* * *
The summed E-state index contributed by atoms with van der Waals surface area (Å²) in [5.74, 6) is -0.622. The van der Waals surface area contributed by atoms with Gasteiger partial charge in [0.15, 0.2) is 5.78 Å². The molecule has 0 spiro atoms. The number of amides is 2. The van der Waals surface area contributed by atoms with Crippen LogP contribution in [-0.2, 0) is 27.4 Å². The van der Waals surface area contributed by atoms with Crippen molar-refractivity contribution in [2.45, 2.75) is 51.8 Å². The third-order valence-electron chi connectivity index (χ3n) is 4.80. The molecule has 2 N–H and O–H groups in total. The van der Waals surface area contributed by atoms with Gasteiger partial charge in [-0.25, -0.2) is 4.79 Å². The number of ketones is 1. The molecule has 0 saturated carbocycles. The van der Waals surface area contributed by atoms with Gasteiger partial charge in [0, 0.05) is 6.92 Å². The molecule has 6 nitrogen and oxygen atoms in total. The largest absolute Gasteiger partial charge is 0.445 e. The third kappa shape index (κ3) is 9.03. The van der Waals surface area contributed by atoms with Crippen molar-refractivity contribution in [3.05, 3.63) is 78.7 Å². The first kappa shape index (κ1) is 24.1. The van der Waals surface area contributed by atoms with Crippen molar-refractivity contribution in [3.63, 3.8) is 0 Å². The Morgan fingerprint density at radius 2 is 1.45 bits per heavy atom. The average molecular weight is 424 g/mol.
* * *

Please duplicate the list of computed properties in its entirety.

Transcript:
The summed E-state index contributed by atoms with van der Waals surface area (Å²) in [5.74, 6) is -0.622. The van der Waals surface area contributed by atoms with Gasteiger partial charge in [0.15, 0.2) is 5.78 Å². The molecule has 0 spiro atoms. The number of amides is 2. The van der Waals surface area contributed by atoms with Crippen LogP contribution in [-0.2, 0) is 27.4 Å². The van der Waals surface area contributed by atoms with Crippen molar-refractivity contribution in [2.45, 2.75) is 51.8 Å². The third-order valence-electron chi connectivity index (χ3n) is 4.80. The molecule has 2 N–H and O–H groups in total. The van der Waals surface area contributed by atoms with Gasteiger partial charge in [-0.25, -0.2) is 4.79 Å². The number of ketones is 1. The molecule has 0 saturated carbocycles. The van der Waals surface area contributed by atoms with Gasteiger partial charge in [0, 0.05) is 6.92 Å². The molecule has 6 nitrogen and oxygen atoms in total. The largest absolute Gasteiger partial charge is 0.445 e. The third kappa shape index (κ3) is 9.03. The van der Waals surface area contributed by atoms with Crippen molar-refractivity contribution in [3.05, 3.63) is 78.7 Å². The first kappa shape index (κ1) is 24.1. The van der Waals surface area contributed by atoms with Crippen molar-refractivity contribution in [3.63, 3.8) is 0 Å². The Morgan fingerprint density at radius 2 is 1.45 bits per heavy atom. The average molecular weight is 424 g/mol.